These tactics might be arguably skilled marketing  but they appear not to have gone unnoticed by a majority of Australians given their responses to the statements on the pharmaceutical industry set out in Table 2. Sadly, at the present time Australians do not see their government as being of much help in this regard and are feeling more and more alienated from the political process.

Notes:

  1. A total of 29 professions were rated by 5360 respondents to a large scale online survey conducted by social researchers Australian Opinion Research in June and July 2013. The survey was representative of all Australians 18+.
  2. http://en.wikipedia.org/wiki/List_of_withdrawn_drugs; http://www.pharmacy.umn.edu/innovations/prod/groups/cop/@pub/@cop/@innov/documents/article/cop_article_415365.pdf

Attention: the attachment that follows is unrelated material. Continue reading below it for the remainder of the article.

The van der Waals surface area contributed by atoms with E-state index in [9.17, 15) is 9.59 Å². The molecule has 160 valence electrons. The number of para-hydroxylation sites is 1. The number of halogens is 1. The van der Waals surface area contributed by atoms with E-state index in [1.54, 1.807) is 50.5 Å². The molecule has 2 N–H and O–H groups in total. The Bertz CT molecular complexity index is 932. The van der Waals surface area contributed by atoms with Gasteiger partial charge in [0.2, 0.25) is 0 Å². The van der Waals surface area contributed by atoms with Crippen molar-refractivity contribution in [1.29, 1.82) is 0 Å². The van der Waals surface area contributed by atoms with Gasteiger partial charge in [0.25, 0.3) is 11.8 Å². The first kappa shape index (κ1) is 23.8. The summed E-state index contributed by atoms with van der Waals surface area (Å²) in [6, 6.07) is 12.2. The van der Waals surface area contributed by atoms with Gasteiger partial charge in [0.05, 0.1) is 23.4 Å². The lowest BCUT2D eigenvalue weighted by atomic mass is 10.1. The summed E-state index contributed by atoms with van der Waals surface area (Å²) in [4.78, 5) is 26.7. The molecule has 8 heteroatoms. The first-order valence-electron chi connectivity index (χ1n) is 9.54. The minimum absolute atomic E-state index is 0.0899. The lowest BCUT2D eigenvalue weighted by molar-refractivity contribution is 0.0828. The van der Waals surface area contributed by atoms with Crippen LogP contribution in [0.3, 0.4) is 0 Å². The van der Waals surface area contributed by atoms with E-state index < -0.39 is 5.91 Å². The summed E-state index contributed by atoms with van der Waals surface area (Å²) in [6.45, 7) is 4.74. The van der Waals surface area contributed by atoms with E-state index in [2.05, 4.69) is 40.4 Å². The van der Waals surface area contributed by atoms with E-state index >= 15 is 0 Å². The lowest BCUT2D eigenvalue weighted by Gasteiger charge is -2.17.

3. False Claims Act document. Civil action No. 10 4374, United States District Court for the Eastern District of Pennsylvania lodged by Stephen Krahling and Joan Wlochowski, August 27, 2010.
  4. Paul Bignell. June 17, 2012. U.K. Independent. Italian Court reignites MMR vaccine debate after award over child with autism.
  5. Lexchin J, Bero L A, Djulbegovic B & Clark O (2003) Pharmaceutical industry sponsorship and research outcome and quality: systematic review.  BMJ 2003:326:1167
  6. Hunter, Lewis: Crony Capitalism in America 2008-2012, 2013, Edinburg VA, AC₂ Books.

 

Acknowledgments

Institute for 21st Century Problem Solving wishes to thank Australian Opinion Research for supplying the results from their June-July Social Survey which is regularly reported on the Checkmate Analytics website.

© Copyright 2013: Institute for 21st Century Problem Solving

The Institute for 21st Century Problem Solving is social sciences research institute which was formed from a belief that the pursuit of the social good can also provide significant ongoing rewards for business and NGO’s without bankrupting us morally.